A host of stars – including Niall Horan, Annie Lennox, Hugh Laurie, Eddie Izzard, Sir Lenny Henry, Miranda Hart, James May, Jason Isaacs, Ed Balls, Sir Paul Smith, Steve Coogan, Bill Nighy, Laura Mvula, Paterson Joseph, Nick Frost, Maddi Waterhouse, David Baddiel, Richard Hammond and Brenda Blethyn – have come together to support a new global effort to eradicate poor vision, by the Clearly campaign.
A third of the world’s population – 2.5 billion people – have poor vision and no access to glasses – a solution that has been around for centuries and can cost as little as £1 to produce. These staggering statistics, along with a global index of countries most badly affected by poor vision are revealed in the first published report of its kind by Clearly. Clearly is a global campaign, founded by businessman and philanthropist James Chen, working to bring clear vision to people denied it worldwide, so that everyone can realise their full potential. His new book, highlighting the scandal that a third of the world suffer from poor vision is released today.
Supporting Clearly’s campaign, a cast of famous faces sport spectacles in a short film released on World Sight Day to highlight the staggering number of people who lack access to glasses. The film calls on the public to show support by signing Clearly’s online petition urging world leaders to take urgent action to eradicate poor vision and make it a priority at the Commonwealth Summit next April.
Speaking in support of the campaign, Annie Lennox said ‘“I just cannot believe in this day and age, people can’t get access to glasses on a huge scale and it feels like it’s not rocket science. We can send men to the moon, why can’t we have everyone having access to reading glasses so they have access to the world?”
Lenny Henry said: “It’s a really upsetting situation to think that a pair of glasses could change someone’s life like that and we should do whatever we can to change it”.
Brenda Blethyn said: “Can you imagine, a whole world would open up to those people, with just a simple pair of glasses?”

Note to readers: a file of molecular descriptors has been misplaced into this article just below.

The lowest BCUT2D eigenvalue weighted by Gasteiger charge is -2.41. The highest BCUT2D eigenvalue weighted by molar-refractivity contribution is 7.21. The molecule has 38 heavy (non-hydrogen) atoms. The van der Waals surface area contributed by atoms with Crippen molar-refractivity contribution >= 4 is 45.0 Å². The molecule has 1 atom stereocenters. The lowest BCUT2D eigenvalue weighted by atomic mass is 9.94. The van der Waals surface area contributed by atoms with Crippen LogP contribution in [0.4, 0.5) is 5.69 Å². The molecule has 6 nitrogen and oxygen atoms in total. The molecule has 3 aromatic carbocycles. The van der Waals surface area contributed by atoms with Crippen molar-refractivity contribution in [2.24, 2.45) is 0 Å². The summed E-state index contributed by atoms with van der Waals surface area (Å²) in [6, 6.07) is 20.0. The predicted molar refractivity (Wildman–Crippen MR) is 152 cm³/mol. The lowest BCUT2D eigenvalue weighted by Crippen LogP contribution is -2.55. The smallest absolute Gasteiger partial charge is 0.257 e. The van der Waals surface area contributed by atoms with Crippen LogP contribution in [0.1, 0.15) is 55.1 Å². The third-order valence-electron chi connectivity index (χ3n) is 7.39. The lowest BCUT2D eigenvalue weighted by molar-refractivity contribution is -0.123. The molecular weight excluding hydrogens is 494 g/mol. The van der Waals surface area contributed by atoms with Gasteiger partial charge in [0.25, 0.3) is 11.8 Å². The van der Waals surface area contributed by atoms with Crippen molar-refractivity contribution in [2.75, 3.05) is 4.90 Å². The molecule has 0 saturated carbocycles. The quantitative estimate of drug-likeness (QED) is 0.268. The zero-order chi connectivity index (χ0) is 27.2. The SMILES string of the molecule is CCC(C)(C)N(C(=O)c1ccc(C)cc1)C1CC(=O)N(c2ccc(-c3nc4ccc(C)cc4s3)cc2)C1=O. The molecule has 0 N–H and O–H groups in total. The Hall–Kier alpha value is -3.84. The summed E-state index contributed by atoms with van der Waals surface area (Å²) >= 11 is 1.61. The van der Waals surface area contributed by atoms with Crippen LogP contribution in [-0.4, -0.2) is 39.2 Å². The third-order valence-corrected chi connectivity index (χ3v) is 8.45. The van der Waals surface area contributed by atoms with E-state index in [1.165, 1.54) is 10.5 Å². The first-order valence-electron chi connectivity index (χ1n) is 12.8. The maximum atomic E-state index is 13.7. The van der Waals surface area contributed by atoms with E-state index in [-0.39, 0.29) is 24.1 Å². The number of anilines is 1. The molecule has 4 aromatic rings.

The majority of people (90 per cent) affected by poor vision live in the developing world. For the first time a global ranking of countries with the highest numbers of people with poor vision has been made available by Clearly, which reveals that China has a staggering 720m people with poor vision, followed by India (477m), Nigeria (94,6m), Indonesia (89.9m) and Brazil (79.4m). These countries make up some of the world’s fastest growing economies and the research underlines the fact that a global lack of eye-care is costing the world an estimated 3 trillion dollars a year. Poor vision is the world’s largest unaddressed disability and yet is one that the world has forgotten, with no mention of sight in the UN’s Sustainable Development Goals.
These shocking findings are revealed in a new book released today by James Chen, Founder of Clearly, about the game-changing potential of glasses – ‘Clearly: How a 700-year-old Invention Can Change the World Forever’. In the book James Chen identifies the barriers to guaranteeing clear vision for everyone, outlines a roadmap for eradicating the problem, and makes a passionate call for action by world leaders. He has received strong support and endorsement from the political and development community.
Gordon Brown, former UK Prime Minister said: “Clearly performs an important service in bringing the issue of poor vision to the world’s attention. The Clearly campaign, and this book, vividly shows us the cost, in human and economic terms, of so many of our fellow citizens being unable to see. New technology offers millions of the world’s visually impaired ways to see and to turn text into audio. It is time for the world to act fast. If we fail to act, those left behind will never catch up.”
James Chen, Founder of Clearly, said: ““Poor vision is the largest unmet disability in the world today and yet one that the world has forgotten. The solution is simple – and invented centuries ago – glasses. Tackling poor vision would transform countless lives – helping children to learn, improving gender equality, increasing productivity, and ultimately reducing poverty. We are on the cusp of a new technological revolution, but those without good sight cannot participate in this progress and will fall further behind. The world needs to wake up”
To drive this mission the Clearly campaign has now united with five leading eye care organisations – The Queen Elizabeth Diamond Jubilee Trust, Sightsavers, the Fred Hollows Foundation, Peek Vision and the International Coalition for Trachoma Control – to form ‘Vision for the Commonwealth’ with the common goal to end avoidable blindness and poor vision across the Commonwealth. The group is calling for “vision for everyone” to be included on the agenda at the 2018 Commonwealth Summit in London.